Brad Plumer at the Washington Post wrote this week that coal power generation in the U.S. is in sharp decline — but market forces, not environmental regulation, are driving the recent trend according to analysis in a new Brattle Group report. The primary reason is natural gas prices. RFF research generally bears this out — and indicates that it should lead to lower electricity prices and lower carbon emissions. There is one important difference: the Brattle report is primarily about how much coal generation is permanently retired, while this post on RFF’s work is mostly about dispatch — that is, how much different plants actually run and generate electricity. But the overall story is similar.
According to the US Energy Information Administration, in March of this year U.S. coal electricity generation dropped to 34 percent of net electricity supply, its lowest level since EIA started collecting monthly data on the mix of fuels used to produce electricity in January of 1973. While electricity demand has declined somewhat due to the recession and improved efficiency, much of coal’s loss of market share has been made up by an increase in electricity production from natural gas. Last month, EIA reported that estimated shipments of natural gas to power plants were up by 25 percent through mid-August of this year, compared to the same period in 2011.
What is driving the shift from coal to natural gas? The most important factor is the development of horizontal drilling and hydraulic fracturing technology that can extract natural gas from shale deposits. The expanded use of this technology has dramatically increased supplies of natural gas and reduced its price, both absolutely and relative to the price of coal. A lot of gas-fired generating capacity was built up in the 1990s in response to the advent of greater competition in electricity markets that previously operated at less than full capacity, and this excess gas generation capacity is now being ramped up while coal plants are running less.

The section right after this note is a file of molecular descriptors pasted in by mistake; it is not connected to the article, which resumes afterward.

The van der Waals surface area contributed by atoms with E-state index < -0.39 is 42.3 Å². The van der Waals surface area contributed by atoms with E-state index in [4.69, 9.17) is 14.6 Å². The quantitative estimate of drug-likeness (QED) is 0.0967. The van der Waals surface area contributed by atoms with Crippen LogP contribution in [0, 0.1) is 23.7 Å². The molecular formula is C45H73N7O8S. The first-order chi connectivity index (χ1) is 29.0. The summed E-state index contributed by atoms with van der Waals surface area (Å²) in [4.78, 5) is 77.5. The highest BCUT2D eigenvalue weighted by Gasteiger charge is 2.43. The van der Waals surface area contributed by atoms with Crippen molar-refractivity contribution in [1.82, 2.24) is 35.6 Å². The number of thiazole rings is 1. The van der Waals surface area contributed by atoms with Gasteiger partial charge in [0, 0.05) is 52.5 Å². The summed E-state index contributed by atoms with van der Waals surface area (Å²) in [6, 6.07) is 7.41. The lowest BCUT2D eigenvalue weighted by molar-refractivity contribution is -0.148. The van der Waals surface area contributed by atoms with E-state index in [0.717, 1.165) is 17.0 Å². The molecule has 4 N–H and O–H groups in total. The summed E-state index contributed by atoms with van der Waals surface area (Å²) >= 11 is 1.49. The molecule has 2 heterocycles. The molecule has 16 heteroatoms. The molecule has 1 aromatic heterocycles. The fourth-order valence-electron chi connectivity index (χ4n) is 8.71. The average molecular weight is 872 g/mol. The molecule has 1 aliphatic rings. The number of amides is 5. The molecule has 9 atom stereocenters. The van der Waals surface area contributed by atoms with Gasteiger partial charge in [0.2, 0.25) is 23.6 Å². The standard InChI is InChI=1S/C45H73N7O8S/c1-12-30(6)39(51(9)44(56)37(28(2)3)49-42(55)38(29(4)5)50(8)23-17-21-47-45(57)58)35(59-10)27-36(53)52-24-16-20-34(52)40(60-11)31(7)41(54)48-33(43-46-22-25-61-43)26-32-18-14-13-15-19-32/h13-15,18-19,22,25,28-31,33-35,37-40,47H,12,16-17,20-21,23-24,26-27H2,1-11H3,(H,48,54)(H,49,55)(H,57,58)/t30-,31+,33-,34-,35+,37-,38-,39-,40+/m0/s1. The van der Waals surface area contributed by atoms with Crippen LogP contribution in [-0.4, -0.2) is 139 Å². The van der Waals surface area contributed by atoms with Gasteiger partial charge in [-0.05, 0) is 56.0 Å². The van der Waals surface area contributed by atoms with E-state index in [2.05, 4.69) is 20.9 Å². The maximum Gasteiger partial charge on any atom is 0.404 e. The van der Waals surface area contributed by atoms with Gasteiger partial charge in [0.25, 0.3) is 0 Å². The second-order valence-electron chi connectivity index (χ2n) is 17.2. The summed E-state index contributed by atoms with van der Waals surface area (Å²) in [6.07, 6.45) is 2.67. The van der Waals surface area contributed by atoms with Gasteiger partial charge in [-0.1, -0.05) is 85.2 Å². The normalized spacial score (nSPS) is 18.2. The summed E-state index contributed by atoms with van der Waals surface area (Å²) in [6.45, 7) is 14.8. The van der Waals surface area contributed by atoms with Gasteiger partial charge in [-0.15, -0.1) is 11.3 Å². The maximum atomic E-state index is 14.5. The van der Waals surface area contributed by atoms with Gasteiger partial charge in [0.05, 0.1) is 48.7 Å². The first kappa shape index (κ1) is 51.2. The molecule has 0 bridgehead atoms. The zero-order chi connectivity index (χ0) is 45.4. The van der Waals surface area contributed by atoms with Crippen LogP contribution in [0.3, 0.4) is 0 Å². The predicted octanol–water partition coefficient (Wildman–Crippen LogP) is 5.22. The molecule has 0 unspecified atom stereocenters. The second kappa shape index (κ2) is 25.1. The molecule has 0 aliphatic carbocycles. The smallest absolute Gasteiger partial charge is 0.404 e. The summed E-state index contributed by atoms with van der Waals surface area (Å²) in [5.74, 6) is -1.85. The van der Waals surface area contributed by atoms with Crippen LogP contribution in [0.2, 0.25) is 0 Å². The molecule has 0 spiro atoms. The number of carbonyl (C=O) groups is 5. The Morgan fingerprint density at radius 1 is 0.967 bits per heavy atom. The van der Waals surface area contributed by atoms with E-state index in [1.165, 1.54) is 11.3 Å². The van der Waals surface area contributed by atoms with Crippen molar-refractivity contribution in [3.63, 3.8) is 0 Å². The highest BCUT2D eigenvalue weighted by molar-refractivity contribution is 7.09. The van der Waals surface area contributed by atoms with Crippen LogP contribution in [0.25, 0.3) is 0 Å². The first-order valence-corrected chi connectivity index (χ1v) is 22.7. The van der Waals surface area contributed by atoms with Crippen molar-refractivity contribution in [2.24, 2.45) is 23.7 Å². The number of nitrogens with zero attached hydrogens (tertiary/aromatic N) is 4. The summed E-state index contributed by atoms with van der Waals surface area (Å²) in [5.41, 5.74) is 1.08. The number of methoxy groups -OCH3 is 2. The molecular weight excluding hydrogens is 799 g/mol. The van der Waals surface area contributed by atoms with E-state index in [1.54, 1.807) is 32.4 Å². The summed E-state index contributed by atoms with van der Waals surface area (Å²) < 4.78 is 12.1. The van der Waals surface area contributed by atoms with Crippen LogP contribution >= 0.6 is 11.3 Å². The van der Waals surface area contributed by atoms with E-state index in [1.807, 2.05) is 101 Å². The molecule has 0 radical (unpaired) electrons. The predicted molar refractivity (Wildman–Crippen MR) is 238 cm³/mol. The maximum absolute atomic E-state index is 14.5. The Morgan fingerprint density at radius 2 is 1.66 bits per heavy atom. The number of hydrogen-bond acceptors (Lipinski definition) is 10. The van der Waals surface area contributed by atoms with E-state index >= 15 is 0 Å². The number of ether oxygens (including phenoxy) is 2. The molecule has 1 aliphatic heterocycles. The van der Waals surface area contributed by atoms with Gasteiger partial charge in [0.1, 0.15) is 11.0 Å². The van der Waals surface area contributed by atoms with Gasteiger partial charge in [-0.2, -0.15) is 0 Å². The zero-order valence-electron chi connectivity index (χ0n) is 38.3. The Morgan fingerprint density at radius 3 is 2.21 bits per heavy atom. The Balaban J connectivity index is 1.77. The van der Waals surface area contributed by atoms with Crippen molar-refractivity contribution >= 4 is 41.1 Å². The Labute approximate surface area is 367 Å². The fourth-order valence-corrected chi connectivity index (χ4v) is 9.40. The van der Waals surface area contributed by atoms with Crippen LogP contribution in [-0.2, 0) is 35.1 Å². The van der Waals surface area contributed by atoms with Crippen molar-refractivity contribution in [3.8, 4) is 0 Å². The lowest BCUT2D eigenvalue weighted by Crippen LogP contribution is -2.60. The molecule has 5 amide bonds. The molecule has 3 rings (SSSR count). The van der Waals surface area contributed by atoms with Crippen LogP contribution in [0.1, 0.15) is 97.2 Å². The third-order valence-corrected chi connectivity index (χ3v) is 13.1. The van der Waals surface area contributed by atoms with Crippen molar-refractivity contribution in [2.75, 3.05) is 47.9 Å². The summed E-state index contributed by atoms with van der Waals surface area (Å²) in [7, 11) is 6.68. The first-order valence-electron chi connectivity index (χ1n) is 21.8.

Looking forward into the future, RFF researchers find in a recent paper that reductions in expected future natural gas prices result in a ten percent reduction in electricity generation from coal through 2020. Moreover, this market-driven decline in coal is 5 or 6 times greater than the drop in coal use that is likely to be attributable to new EPA air regulations such as the Mercury and Air Toxics Standard, also known as MATS (note that the Brattle study includes these regulations in its estimate).
Coal’s loss may be electricity consumers’ gain. While regions of the country, such as the Ohio Valley and parts of the Southeast, that rely to a large extent on coal have typically been those regions with lower than average electricity prices, abundant natural gas is lowering electricity prices in other parts of the country and on average nationwide. In a recent issue brief, RFF researchers find that under recent predictions of natural gas prices in 2020, (35 percent lower than similar predictions in 2009), national average electricity price in 2020 is expected to be roughly 5.7 percent lower than prior forecasts predicted. In those parts of the country where electricity markets have been deregulated, which also tend to be regions that have historically been less dependent on coal, the effect is even more dramatic, with electricity prices predicted to be 9.6 percent lower than forecasts based on supply assumptions from prior to the recent gas boom.
The switch from coal to natural gas is also having beneficial effects on emissions of CO2 from the electric power industry that are expected to extend into the future. RFF researchers recently found that downward revisions in expected natural gas prices over the past few years in combination with slower rates of anticipate electricity demand growth reduce expected emissions of CO2 from the electricity sector by roughly 9 percent in 2020 and by even greater percentages in later years.
In short, RFF analysis parallels the Brattle Group predictions of a “secular” decline in coal power generation. As Plumer and Brattle note, EPA regulations on mercury and other pollutants that will be put in place in the near future could speed that trend, but it is happening anyway. Some companies, some regions, and some coal miners will undoubtedly lose out due to this trend. But both electricity consumers and those dependent on a stable climate — in other words, just about everyone — stand to benefit.
Karen Palmer is Research Director and Senior Fellow at Resources for the Future. Originally published at the RFF blog, Common Resources.